That was when the Supreme Court ruled — in a case involving banks, not churches — that the federal government had the power to limit taxation of specific enterprises in furtherance of the public good, quoting Daniel Webster's argument that "the power to tax is the power to destroy." Subsequent law extended that philosophy to establish that charitable groups could seek exemption from taxation.
The prohibition on candidate endorsements comes from a different source. It dates only to 1954, and like the 1819 decision, it applies to all 501(c)3 charitable groups, not just churches. Democratic Sen. Lyndon Johnson of Texas inserted it into the tax code as he was fighting off a re-election challenge backed by tax-exempt political foundations that historians have linked with the anti-Communist witch hunts of Sen. Joseph McCarthy.
The measure passed with little debate. Its effect was to muzzle religious leaders, even though "there is no evidence that a religious element played a significant part in Johnson's decision," Patrick L. O'Daniel, an adjunct professor at the University of Texas Law School, wrote in a 2001 reconstruction of the bill's passage in the Boston College Law Review.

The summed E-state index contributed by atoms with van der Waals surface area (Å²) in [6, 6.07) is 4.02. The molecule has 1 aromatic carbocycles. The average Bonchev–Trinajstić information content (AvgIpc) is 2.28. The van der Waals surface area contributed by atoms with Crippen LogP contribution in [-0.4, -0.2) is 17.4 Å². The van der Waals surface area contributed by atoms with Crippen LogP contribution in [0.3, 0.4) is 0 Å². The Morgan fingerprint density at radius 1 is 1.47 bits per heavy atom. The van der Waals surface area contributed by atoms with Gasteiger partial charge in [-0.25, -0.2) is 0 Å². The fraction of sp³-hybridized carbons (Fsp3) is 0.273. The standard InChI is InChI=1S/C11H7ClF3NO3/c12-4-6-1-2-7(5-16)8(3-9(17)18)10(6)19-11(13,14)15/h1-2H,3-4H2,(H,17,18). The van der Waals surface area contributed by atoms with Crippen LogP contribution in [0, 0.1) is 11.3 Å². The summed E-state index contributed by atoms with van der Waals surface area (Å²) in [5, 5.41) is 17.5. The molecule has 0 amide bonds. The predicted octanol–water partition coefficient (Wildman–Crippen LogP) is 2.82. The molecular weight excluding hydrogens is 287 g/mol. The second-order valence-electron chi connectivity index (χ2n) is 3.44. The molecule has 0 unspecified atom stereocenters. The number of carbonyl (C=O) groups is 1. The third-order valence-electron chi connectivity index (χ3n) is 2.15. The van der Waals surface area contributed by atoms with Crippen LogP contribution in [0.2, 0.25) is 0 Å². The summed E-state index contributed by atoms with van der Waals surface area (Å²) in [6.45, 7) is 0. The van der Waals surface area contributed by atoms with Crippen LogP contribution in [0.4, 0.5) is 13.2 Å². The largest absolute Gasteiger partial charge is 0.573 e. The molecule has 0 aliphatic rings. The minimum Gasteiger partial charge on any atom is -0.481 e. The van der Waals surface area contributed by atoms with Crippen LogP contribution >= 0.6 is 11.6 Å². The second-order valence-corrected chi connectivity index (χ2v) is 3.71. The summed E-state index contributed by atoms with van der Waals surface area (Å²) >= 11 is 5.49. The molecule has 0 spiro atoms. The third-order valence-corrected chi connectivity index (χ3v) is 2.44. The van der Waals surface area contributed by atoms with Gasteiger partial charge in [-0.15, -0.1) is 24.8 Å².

Whether Johnson intended it that way or not, religious leaders have argued that the provision is an unacceptable stifling of their constitutional rights.
"This is about restoring biblical authority and a constitutional right for pastors to speak freely from the pulpit without any fear of the government on cultural and societal issues from a biblical perspective. And that includes commenting on the positions of the candidates," the Rev. Dann E. Travis, pastor of Crossroads of Life Church in Binghampton, N.Y., said to cheers from the congregation last week.
The Rev. Rob Rotola, who took part in Pulpit Freedom Sunday at Word of Life Ministries in Wichita, Kan., told NBC station KSN: "The concept of separation of church and state meant that the state was to keep out of the affairs of the church, not that the church was supposed to be silent about things about the state."
Pulpit Freedom SundayMinistries taking part in Pulpit Freedom Sunday, Oct. 7
- Baptist/Southern Baptist 409
- Assemblies of God 36
- Nazarene 34
- Church of God 32
- Presbyterian 17
- Lutheran 12
- Church of Christ 11
- Catholic 10
- Allliance Church 7
- Anglican 4
- Messianic Jewish 3
- Nondenominational/ unaffiliated/other 993
Sources: Alliance Defending Freedom, NBC News research
But other religious figures see a political angle — specifically, a conservative and evangelical angle — behind the challenge to the law.
The Rev. Barry Lynn, a minister in President Barack Obama's United Church of Christ and executive director of Americans United for Separation of Church and State, said the Alliance Defending Freedom was hiding behind "a fiction that there's a war against Christianity." The Rev. Martin Luther King Jr., he said, managed to preach about politics almost every day of his adult life without ever endorsing a political candidate.